"I asked Wesley and did some investigating, and I found out yes he was, he had a number of friends he was getting prescription Oxycontin from - he would take half of them and sell the other half," Krohn said. "And when I heard this, I was really disappointed. I was going to turn him in, because he was 18, and I thought and prayed "what do I need to do?" I convinced myself again that if he goes to jail he won't graduate high school, he won't go back and get his GED, he will use this against me - "you did this to me mom" - even though it wouldn't have been my fault, he would use it as an excuse for the rest of his life to just say "I don't have a diploma so I can't work." So I decided not to do anything, and wait until he graduated, and that was the wrong decision because he never made it that far."
On that Sunday night in April, Krohn received the phone call that no parent wants to get, and heard the words that have haunted her every day for the rest of her life: her son had been shot in the head.
Krohn then rushed to the local hospital and saw her son laying on a stretcher, about to be taken by air care to Columbus - he was still alive. Krohn discovered what had happened from Workman's father, who was also at the hospital.
"He told me what had happened: he was allowing our son to be downstairs with his friends and he was allowing them to drink. He was allowing them to smoke pot, and they were taking pills," Krohn said. "My son was all topsy, he was very messed up. So while they were partying, somebody sees the gun laying halfway under the couch - and they mention it."
Workman had bought the gun for protection because as he started dealing drugs, people started breaking into their house looking for pills and money.
"He got the gun out and started playing with it," Krohn said, getting emotional. "And he says to his friends, "I know a game we can play, it's called Russian Roulette." And for no reason at all and with no warning, he pointed the gun to his head and pulled the trigger."
Wes survived the flight and made it through the night. The next day, doctors discovered that due to the damage to his brain, Workman would be blind in his right eye and would be paralyzed on his right side - but could possible be completely blind and paralyzed - and that he was going to have severe brain damage.
Krohn did not have to make the decision to take her son off of life support because he died from "brain death" on Tuesday, April 22.
Workman was buried a week later in his jeans, football jersey and tennis shoes.
Krohn asked the crowd to raise their hand if they had friends or family members who were abusing drugs, and students looked around at the amount of hands. Some remained motionless and unsure.
"Do you think my son woke up one morning and said, 'I want to be a drug addict?' Did he wake up that morning and say, 'I'm going to kill myself today?' No," Krohn said. "He didn't. It was very impulsive, and that never would've happened if he hadn't been abusing drugs. You should never mess with drugs. You don't know if you take one pill if you're going to be able to stop. All it takes is one pill to get you."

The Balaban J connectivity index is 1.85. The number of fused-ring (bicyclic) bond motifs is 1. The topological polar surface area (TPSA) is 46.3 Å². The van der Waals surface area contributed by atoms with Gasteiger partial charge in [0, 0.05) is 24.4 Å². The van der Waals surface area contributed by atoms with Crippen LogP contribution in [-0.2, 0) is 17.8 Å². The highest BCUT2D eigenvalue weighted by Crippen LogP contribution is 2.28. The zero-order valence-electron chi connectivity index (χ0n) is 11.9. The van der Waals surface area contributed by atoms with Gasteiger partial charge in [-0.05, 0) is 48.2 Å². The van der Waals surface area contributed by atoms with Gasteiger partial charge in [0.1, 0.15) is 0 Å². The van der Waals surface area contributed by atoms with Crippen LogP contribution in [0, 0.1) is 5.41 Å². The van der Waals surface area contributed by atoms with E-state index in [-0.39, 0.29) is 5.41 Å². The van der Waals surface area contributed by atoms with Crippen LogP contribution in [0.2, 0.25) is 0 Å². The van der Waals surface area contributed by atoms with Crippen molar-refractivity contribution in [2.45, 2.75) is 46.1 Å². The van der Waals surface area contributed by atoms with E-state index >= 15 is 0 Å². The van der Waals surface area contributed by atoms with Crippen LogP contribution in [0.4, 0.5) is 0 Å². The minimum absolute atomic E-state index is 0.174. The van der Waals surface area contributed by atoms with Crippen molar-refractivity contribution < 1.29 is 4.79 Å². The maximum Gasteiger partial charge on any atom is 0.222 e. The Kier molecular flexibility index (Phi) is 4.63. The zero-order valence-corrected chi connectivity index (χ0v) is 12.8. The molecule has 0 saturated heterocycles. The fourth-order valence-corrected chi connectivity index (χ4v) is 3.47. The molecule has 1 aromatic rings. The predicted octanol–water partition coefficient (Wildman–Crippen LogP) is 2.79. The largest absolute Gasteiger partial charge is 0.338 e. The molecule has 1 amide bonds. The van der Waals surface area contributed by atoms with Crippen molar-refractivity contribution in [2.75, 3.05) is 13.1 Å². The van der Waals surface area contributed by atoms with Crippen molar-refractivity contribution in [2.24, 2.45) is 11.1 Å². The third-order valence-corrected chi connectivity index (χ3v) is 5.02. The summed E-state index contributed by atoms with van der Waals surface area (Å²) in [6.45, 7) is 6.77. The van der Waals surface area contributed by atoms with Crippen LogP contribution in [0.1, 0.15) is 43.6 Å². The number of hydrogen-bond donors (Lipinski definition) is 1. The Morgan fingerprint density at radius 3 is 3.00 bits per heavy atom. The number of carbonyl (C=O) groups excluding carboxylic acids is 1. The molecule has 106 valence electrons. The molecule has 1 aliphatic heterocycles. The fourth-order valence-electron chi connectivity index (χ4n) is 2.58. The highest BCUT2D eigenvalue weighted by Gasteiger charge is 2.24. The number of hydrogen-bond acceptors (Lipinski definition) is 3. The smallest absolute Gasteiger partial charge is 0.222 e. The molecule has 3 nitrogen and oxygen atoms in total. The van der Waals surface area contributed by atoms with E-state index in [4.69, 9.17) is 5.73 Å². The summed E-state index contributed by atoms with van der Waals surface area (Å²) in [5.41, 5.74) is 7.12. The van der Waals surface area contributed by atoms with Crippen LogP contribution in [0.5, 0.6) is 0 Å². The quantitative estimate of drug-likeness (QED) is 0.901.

"My hope is that if you go out this weekend and you get the opportunity to get wild and crazy, think about Wes, and maybe you'll think, 'No, I don't want to get too crazy this weekend. Maybe I'll skip that," Krohn said. "My point to you young people is if you have a friend, if you know someone who's doing something wrong...if you know somebody who's got a problem, do something about it. Don't wait. Don't be afraid to get them in trouble. What's the worst that could happen - they get mad at you because you rat them out? You could be saving their life. You don't want to be in my position, or in the position as a friend who's lost someone."
SOLACE member Barbara Howard then got up and recited a poem titled "Pills."
"As you all sit here and listen to this, you may think, 'Oh, this can't happen to me,'" an emotional Howard said. "And if you honestly, honestly believe that, you're dead wrong, because it can happen to you. There is hope, and this doesn't have to end in tragedy. You've got your whole life ahead of you. Be smart with your choices."
Howard lost her son-in-law, watched her daughter lose her son, and on Oct. 3, 2009, lost her daughter, Leslie Cooper, 34, to a prescription drug overdose.
Krohn and Howard travel around the state to tell their stories of how they lost their loved ones in drug-related deaths and to start up local SOLACE chapters, as they are launching in Brown County next month.
"The ladies from Portsmouth will be coming here to help get the group started and hopefully there will be enough response to it that the group will take on its own operation here in the county," Dunkin said.
The first meeting to kick off the Brown County chapter will be 6:30 p.m. Thursday, Feb. 7, at the Georgetown Church of Christ. It is open to anyone who wants to learn more about the group or anyone who is experiencing issues in their own family.